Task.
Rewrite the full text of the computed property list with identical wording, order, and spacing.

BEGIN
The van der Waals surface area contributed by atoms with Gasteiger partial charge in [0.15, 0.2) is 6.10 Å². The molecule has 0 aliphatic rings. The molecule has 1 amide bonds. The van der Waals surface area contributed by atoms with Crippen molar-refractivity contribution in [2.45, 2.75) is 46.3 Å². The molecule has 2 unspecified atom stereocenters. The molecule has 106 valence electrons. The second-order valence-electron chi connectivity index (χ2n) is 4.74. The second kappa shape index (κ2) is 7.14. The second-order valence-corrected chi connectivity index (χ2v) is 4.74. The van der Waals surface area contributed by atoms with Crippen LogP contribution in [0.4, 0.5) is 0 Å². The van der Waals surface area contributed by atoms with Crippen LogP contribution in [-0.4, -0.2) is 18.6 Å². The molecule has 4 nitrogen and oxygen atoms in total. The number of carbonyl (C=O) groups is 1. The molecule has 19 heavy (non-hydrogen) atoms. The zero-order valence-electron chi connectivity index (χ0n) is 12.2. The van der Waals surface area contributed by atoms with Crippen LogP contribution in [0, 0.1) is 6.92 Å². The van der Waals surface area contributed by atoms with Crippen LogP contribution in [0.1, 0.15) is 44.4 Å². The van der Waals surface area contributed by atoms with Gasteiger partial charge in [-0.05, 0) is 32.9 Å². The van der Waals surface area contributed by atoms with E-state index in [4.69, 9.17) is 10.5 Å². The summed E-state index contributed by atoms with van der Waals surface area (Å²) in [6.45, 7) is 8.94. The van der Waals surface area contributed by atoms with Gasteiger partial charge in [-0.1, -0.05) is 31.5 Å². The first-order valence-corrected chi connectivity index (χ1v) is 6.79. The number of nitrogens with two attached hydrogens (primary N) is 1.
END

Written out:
The van der Waals surface area contributed by atoms with Gasteiger partial charge in [0.15, 0.2) is 6.10 Å². The molecule has 0 aliphatic rings. The molecule has 1 amide bonds. The van der Waals surface area contributed by atoms with Crippen molar-refractivity contribution in [2.45, 2.75) is 46.3 Å². The molecule has 2 unspecified atom stereocenters. The molecule has 106 valence electrons. The second-order valence-electron chi connectivity index (χ2n) is 4.74. The second kappa shape index (κ2) is 7.14. The second-order valence-corrected chi connectivity index (χ2v) is 4.74. The van der Waals surface area contributed by atoms with Crippen LogP contribution in [0.4, 0.5) is 0 Å². The van der Waals surface area contributed by atoms with Crippen LogP contribution in [-0.4, -0.2) is 18.6 Å². The molecule has 4 nitrogen and oxygen atoms in total. The number of carbonyl (C=O) groups is 1. The molecule has 19 heavy (non-hydrogen) atoms. The zero-order valence-electron chi connectivity index (χ0n) is 12.2. The van der Waals surface area contributed by atoms with Crippen LogP contribution in [0, 0.1) is 6.92 Å². The van der Waals surface area contributed by atoms with Crippen LogP contribution in [0.1, 0.15) is 44.4 Å². The van der Waals surface area contributed by atoms with Gasteiger partial charge in [-0.05, 0) is 32.9 Å². The van der Waals surface area contributed by atoms with E-state index in [4.69, 9.17) is 10.5 Å². The summed E-state index contributed by atoms with van der Waals surface area (Å²) in [6.45, 7) is 8.94. The van der Waals surface area contributed by atoms with Gasteiger partial charge in [-0.1, -0.05) is 31.5 Å². The first-order valence-corrected chi connectivity index (χ1v) is 6.79. The number of nitrogens with two attached hydrogens (primary N) is 1.